Mental health, unlike some other topics of conversation in student affairs and the wider professional community, is littered with land mines buried under good intentions and blissful ignorance. Many of these explosives are set off by the intricacies of vocabulary and language, an area we are still only beginning to understand. As a recent contributor to the #SACommits blog series, featured on the Student Affairs Collective, I was touched by a recent post by Charlie Potts discussing the use of the word ‘Commits’ as the tagline for this campaign.
Charlie offers a thoughtful perspective on the use of the term in this conversation, noting that “Too often we excuse the use of language when it benefits us.” There is an innate privilege in working toward reclaiming a word or term that we find offensive or upsetting. Often, we are not directly subject to the labels and assumptions the word contains, so we can maintain a safe emotional distance from the term while battling alongside our colleagues on the intellectual frontlines.
In conversations about mental health, privilege is particularly salient. Those who do not or cannot identify as struggling with mental health challenges are in a privileged position to engage in dialogue from 16 000 feet – above and at arm’s reach from the more complex nuances that arise from a conversation that attempts to be reasoned, focused, and logical about a topic, and with people, that sometimes feel anything but.
There is, however, another side to the privilege used in these conversations – the privilege of being on the ‘other side’ of the mental health conversation. For the sake of this discussion, the other side, to me, means those of us who intimately know the struggles associated with poor mental health, because we live them ourselves. It includes those who have written and will write for #SACommits, and the many others who read or comment on these posts to share their own stories. Living in this reality provides privilege that gives a different weight to seemingly inconsequential terms, creating a conversation, as Charlie rightly points out, ” [that is] attempting to spread the message to the widest possible audience,[by using] a term … that is most often connected to the negative stigmas around mental health to the broadest audience of people.”
There are many words, including ‘commit’ and ‘committed’ that I struggle with in this arena. One of my trigger words for as long as I can remember has been ‘worry’, as in “Don’t worry!” or “There’s nothing to worry about!”. As someone living with anxiety and who only recently has been able to truly shine the spotlight on what it is and how it impacts me, worry means far more than being preoccupied with the ‘what if’s’ of life. Worry can be a tormenting, tumultuous burden that can paralyze any attempt at positive, forward action. Worry is what led me into my darkest hours and is what continues to follow me around, albeit it (after some very hard work) a few steps behind these days.
Commit is, perhaps, a more common or obvious offensive term in this conversation, one that speaks more broadly to those who fight these battles, those who stand alongside their allies, and those who learn by watching a documentary style view of mental health played out in the media and on neighbourhood streets. What fascinates and frightens me about this and other terms is the extra layer of danger involved in invoking these terms, for whatever purpose, in these conversations. ‘Worry’ may trigger intense despair in me, while for others it may be another string of letters tucked safely between ‘don’t’ and ‘about it’. With such a vast field of vocabulary littered with the possibility of emotional missteps, it is no wonder that any and all conversations about mental health can lead to potentially explosive consequences, both for those in the arena and those hit by flying emotional shrapnel on the sidelines.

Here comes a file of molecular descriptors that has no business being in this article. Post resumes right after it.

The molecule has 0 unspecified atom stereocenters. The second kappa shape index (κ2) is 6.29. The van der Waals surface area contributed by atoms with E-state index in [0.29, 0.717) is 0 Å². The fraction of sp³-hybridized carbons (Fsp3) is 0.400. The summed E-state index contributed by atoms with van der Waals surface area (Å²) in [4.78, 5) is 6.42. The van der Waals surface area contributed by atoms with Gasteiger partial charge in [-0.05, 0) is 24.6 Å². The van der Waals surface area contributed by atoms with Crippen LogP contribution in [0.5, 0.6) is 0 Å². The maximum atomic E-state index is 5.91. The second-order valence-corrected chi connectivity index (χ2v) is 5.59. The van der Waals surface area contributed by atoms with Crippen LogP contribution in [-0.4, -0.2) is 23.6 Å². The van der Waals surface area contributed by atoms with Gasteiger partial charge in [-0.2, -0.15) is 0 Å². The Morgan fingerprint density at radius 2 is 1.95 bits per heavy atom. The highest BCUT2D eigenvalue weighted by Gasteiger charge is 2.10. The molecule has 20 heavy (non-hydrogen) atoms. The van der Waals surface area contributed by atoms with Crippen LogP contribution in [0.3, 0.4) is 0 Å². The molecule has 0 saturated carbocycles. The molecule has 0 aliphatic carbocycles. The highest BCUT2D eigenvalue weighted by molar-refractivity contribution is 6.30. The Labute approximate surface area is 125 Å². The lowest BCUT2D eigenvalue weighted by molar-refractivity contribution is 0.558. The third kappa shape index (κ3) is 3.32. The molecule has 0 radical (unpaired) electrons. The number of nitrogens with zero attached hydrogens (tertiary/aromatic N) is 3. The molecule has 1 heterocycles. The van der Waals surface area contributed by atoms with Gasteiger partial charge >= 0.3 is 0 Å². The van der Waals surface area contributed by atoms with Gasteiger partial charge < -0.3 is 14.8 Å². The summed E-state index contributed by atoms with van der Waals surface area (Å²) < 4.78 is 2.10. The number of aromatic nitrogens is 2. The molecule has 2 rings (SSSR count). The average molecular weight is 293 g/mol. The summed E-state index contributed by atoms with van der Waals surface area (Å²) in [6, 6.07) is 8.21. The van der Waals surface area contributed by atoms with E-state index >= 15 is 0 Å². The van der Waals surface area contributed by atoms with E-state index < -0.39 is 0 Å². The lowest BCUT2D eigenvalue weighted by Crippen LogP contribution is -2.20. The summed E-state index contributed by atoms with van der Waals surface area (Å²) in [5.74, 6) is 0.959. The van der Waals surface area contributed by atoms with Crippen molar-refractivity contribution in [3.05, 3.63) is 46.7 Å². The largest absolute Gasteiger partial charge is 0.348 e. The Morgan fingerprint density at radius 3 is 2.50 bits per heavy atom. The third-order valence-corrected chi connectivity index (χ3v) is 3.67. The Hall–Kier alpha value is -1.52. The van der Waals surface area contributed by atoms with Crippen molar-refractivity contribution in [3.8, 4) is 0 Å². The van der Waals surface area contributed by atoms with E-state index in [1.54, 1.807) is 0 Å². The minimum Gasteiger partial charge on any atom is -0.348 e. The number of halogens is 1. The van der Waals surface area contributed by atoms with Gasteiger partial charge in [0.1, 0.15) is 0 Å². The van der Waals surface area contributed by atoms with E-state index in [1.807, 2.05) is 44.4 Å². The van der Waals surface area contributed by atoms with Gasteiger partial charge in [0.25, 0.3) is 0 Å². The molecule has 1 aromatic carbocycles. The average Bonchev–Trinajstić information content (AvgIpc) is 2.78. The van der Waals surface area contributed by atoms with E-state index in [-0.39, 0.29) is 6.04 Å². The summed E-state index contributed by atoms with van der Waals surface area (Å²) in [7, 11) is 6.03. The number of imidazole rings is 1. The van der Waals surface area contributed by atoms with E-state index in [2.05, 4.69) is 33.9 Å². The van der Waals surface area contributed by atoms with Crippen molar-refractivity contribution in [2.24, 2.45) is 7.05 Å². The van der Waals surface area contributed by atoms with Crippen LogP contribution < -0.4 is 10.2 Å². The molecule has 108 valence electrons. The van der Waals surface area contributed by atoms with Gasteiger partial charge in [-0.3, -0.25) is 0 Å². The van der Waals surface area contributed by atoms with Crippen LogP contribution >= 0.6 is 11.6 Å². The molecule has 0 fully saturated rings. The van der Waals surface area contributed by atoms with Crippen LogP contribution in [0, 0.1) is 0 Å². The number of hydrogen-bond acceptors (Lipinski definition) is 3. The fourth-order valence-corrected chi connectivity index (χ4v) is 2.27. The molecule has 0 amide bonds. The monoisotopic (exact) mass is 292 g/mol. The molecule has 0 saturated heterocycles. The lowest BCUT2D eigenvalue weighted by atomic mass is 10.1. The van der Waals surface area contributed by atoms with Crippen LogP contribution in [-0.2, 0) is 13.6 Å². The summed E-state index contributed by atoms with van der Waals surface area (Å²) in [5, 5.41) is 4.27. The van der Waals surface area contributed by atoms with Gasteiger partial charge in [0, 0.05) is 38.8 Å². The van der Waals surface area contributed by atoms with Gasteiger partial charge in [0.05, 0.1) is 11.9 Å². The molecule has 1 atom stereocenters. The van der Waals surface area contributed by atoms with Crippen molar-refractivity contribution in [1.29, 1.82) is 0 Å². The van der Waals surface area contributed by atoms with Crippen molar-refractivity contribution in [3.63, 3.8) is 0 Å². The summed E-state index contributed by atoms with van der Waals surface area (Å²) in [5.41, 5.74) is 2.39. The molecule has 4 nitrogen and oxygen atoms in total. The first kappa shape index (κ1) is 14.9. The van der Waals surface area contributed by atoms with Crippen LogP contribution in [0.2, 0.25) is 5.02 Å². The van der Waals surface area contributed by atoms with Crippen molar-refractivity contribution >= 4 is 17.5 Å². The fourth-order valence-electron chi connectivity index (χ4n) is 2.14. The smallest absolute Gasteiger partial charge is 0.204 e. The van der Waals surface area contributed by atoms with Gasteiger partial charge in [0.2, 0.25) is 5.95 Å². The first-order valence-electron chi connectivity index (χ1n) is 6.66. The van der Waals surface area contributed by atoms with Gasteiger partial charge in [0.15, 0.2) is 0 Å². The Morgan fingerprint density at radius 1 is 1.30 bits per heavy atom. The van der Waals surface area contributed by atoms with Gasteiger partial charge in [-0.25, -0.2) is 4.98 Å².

Dodging land mines and walking on proverbial eggshells is no way to live and no way to advance these important discussions. While Charlie raises a vital point about the use of language that can, and one can argue should, be offensive, the answer isn’t always as simple as removing the word from our lexicon or swapping one word for another. Using terms like ‘health’ or ‘fitness’ for example, carry their own assumptions, often related near exclusively to physical health. While I continue to engage with the #safit conversation, celebrating my push up progress or lamenting the existence of staircases, I remain especially conscious of my privilege in this arena – both in being able-bodied and, at times, being able to see health as a uniquely physical state. Perhaps a topic for another post, but the almost exclusively corporeal focus on fitness and health in these conversations begs the question as to why it is so easy to navigate the conversational landscape of building muscle, losing weight, or training for a run when these and all other physical exercises are so intimately tied to our emotional and mental well being.
Charlie’s post speaks for many of us who have, at one time or another, struggled with what to say and how to say it in what are, without question, demanding and challenging conversations. In a conversational landscape riddled with these language land mines, it is inevitable that something will explode. We will be offended. We will shrink back, and we will be bloodied and bruised in the arena. There is, however, no progress without pain and no movement away from what we know without being uncomfortable in leaving behind what we know and trust. We must enter the arena not with a dictionary, but with compassion and a willingness to make mistakes, the humility to learn from these missteps and a resolve to do better next time.
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Searching for Success: A Reflection on #SAFailsForward